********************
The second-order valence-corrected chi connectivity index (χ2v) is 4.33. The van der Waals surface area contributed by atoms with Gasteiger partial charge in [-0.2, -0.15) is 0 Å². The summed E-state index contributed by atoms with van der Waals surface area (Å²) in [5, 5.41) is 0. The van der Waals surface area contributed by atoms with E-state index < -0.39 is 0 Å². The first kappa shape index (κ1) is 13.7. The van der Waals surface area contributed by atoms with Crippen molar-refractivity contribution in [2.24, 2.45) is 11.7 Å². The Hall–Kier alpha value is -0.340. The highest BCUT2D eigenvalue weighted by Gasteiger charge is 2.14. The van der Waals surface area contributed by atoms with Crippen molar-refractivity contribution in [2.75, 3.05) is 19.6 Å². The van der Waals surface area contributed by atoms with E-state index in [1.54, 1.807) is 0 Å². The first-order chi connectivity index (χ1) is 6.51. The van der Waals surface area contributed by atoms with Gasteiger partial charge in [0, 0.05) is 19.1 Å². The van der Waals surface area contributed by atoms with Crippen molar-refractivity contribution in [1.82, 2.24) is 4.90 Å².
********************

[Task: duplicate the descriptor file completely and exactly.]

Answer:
The second-order valence-corrected chi connectivity index (χ2v) is 4.33. The van der Waals surface area contributed by atoms with Gasteiger partial charge in [-0.2, -0.15) is 0 Å². The summed E-state index contributed by atoms with van der Waals surface area (Å²) in [5, 5.41) is 0. The van der Waals surface area contributed by atoms with E-state index < -0.39 is 0 Å². The first kappa shape index (κ1) is 13.7. The van der Waals surface area contributed by atoms with Crippen molar-refractivity contribution in [2.24, 2.45) is 11.7 Å². The Hall–Kier alpha value is -0.340. The highest BCUT2D eigenvalue weighted by Gasteiger charge is 2.14. The van der Waals surface area contributed by atoms with Crippen molar-refractivity contribution in [2.75, 3.05) is 19.6 Å². The van der Waals surface area contributed by atoms with E-state index in [1.54, 1.807) is 0 Å². The first-order chi connectivity index (χ1) is 6.51. The van der Waals surface area contributed by atoms with Gasteiger partial charge in [0, 0.05) is 19.1 Å². The van der Waals surface area contributed by atoms with Crippen molar-refractivity contribution in [1.82, 2.24) is 4.90 Å².